Sussex Linux User group.

To date I have never been to another Linux User Group. The only group I have attended is my own Sussex Linux User Group. Theres little good reason for me not having attended other groups its simply not been something I got around to. So I have no measure of how well or active ours is in comparison to others. I could take the time to search the archives to see when I first got involved but I am guessing it was around the early 2000s which now that i type it seems quite amazing. When I first attended the group the meetings occurred in a local pub location with the occasional visit to a local offices for presentations. The mail list was active with conversation with topics many and varied with little overview or restriction from the group as to what might be discussed.
In the last few years the group has grown and matured and has retained its usual level of laid back organisation matched with driven involvement from a few core members. We have discussed, and then rejected, the idea of forming a committee instead we have settled on a principal which Steve Dobson and I are still refining. This principal oft quoted by Mr Dobson is the concept of Open Source Development, so let me explain.

Open Source development is as much about peer approval as it is scratching an itch. Many projects begin simply because the developer or contributor simply goes ahead and produces the application or idea. They dont stop to see if the concept has group approval or it it is wanted. Often the applications are written to meet a need and then released to others in case they will benefit from it. In short the software is created and delivered and is left to the community to see if it thrives.

In many ways the approach from Steve and myself towards our involvement in Sussex Linux User Group has been far more hands off. When someone wants to try something or deliver an idea the attitude has been , just do it. Rather than opening every concept with a debate and discussion we would rather see it delivered and done and allow the other members to decide if they will use it or get involved. If ever there was a good example on this it was the BCF meetings and how the group transitioned from Gareth Ablett to Steve Dobson as Lug master. Steve having taken up the challenge set to revitalise the website and to invigorate the group into more action and more local awareness produced a fantastic template website that at once felt informal but also inclusive.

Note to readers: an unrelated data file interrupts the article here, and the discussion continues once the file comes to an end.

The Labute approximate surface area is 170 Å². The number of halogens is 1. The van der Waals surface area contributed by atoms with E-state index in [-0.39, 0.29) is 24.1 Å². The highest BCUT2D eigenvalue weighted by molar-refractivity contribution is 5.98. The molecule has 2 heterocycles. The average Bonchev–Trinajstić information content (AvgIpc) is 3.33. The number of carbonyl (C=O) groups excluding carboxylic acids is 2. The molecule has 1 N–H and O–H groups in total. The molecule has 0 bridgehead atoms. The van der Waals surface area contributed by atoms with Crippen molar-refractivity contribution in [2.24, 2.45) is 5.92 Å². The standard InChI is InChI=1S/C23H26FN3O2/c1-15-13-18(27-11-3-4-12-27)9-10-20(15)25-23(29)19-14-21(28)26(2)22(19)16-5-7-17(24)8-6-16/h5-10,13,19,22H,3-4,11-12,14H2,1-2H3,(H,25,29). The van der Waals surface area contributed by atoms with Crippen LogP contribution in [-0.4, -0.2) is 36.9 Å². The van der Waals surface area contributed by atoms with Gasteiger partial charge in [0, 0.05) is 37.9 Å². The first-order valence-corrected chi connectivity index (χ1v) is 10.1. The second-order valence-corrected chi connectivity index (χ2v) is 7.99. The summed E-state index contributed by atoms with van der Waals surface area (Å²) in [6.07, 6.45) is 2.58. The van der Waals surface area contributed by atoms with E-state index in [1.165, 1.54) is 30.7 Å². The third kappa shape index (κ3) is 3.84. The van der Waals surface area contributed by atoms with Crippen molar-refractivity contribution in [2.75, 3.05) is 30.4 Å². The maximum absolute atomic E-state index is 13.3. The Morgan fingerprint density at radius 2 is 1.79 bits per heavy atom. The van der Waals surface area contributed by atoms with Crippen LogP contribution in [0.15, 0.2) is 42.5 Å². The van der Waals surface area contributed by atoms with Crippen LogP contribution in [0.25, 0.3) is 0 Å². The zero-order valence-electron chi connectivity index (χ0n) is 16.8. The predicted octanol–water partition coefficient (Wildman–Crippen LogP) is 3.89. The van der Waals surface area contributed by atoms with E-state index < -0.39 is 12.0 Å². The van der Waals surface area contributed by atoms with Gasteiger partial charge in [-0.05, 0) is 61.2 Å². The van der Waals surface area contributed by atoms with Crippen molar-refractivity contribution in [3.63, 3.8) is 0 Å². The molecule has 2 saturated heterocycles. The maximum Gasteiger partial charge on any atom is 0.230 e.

Having now focused on awareness and the website, the Club has focused itself more on using the meetings to present ideas and projects and discoveries from its members. Providing a platform to show and tell and share with other members whom have attended the meeting. The meetings despite their lack of formal structures are now a coherent process whereby we can meet and chat and share the interests in all things open source. Again the activity of the group is driven by the “see it do it” approach which leads to people congregating into areas which they feel they can most contribute or effect. As with any group there are people whom fall towards natural organisers and those who enjoy having access to material and resources without committing to activity within the group. There are many other roles but none are really defined and yet we dont appear to sink towards chaos and anarchy. Amazing.

So this month Im going to take my own experiences and skills and see how I can apply them within Ubuntu-UK community. The UKTeam will be meeting at the Linux World Expo show to discuss how they will be going forward. Speaking for myself ( well its my blog ) im keen to start becoming more involved in the Open Source community beyond the boundaries of my own User Group experiences. See you all there, and ;

Thanks for reading.

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